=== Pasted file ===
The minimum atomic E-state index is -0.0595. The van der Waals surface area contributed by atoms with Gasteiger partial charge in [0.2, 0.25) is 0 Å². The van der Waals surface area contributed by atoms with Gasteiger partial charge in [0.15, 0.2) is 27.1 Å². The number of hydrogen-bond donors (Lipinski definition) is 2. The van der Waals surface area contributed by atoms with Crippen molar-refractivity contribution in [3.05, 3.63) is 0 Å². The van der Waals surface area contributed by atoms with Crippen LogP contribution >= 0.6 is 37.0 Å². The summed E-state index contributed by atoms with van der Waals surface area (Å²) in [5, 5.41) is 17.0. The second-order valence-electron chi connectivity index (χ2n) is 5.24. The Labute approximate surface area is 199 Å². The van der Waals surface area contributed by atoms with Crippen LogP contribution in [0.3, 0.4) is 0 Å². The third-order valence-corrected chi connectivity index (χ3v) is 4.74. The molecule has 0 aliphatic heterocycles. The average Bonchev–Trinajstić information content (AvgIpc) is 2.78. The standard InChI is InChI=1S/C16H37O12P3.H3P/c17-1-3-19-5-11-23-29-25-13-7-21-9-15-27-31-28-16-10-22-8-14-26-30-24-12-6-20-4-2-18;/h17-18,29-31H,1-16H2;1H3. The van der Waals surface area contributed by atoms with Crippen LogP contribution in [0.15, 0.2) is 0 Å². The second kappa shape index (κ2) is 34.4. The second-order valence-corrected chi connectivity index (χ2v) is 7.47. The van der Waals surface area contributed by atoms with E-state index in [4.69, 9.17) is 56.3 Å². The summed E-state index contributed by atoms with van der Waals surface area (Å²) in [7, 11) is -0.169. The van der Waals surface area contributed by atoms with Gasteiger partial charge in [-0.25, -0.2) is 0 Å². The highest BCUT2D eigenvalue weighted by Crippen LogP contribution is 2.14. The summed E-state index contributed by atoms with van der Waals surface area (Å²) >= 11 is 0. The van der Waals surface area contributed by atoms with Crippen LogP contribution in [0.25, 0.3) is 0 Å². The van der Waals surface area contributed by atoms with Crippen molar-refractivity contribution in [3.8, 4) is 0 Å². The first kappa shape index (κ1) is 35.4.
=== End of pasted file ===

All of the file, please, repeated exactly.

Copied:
The minimum atomic E-state index is -0.0595. The van der Waals surface area contributed by atoms with Gasteiger partial charge in [0.2, 0.25) is 0 Å². The van der Waals surface area contributed by atoms with Gasteiger partial charge in [0.15, 0.2) is 27.1 Å². The number of hydrogen-bond donors (Lipinski definition) is 2. The van der Waals surface area contributed by atoms with Crippen molar-refractivity contribution in [3.05, 3.63) is 0 Å². The van der Waals surface area contributed by atoms with Crippen LogP contribution >= 0.6 is 37.0 Å². The summed E-state index contributed by atoms with van der Waals surface area (Å²) in [5, 5.41) is 17.0. The second-order valence-electron chi connectivity index (χ2n) is 5.24. The Labute approximate surface area is 199 Å². The van der Waals surface area contributed by atoms with Crippen LogP contribution in [0.3, 0.4) is 0 Å². The third-order valence-corrected chi connectivity index (χ3v) is 4.74. The molecule has 0 aliphatic heterocycles. The average Bonchev–Trinajstić information content (AvgIpc) is 2.78. The standard InChI is InChI=1S/C16H37O12P3.H3P/c17-1-3-19-5-11-23-29-25-13-7-21-9-15-27-31-28-16-10-22-8-14-26-30-24-12-6-20-4-2-18;/h17-18,29-31H,1-16H2;1H3. The van der Waals surface area contributed by atoms with Crippen LogP contribution in [0.15, 0.2) is 0 Å². The second kappa shape index (κ2) is 34.4. The second-order valence-corrected chi connectivity index (χ2v) is 7.47. The van der Waals surface area contributed by atoms with E-state index in [4.69, 9.17) is 56.3 Å². The summed E-state index contributed by atoms with van der Waals surface area (Å²) in [7, 11) is -0.169. The van der Waals surface area contributed by atoms with Gasteiger partial charge in [-0.25, -0.2) is 0 Å². The highest BCUT2D eigenvalue weighted by Crippen LogP contribution is 2.14. The summed E-state index contributed by atoms with van der Waals surface area (Å²) >= 11 is 0. The van der Waals surface area contributed by atoms with Crippen LogP contribution in [0.25, 0.3) is 0 Å². The van der Waals surface area contributed by atoms with Crippen molar-refractivity contribution in [3.8, 4) is 0 Å². The first kappa shape index (κ1) is 35.4.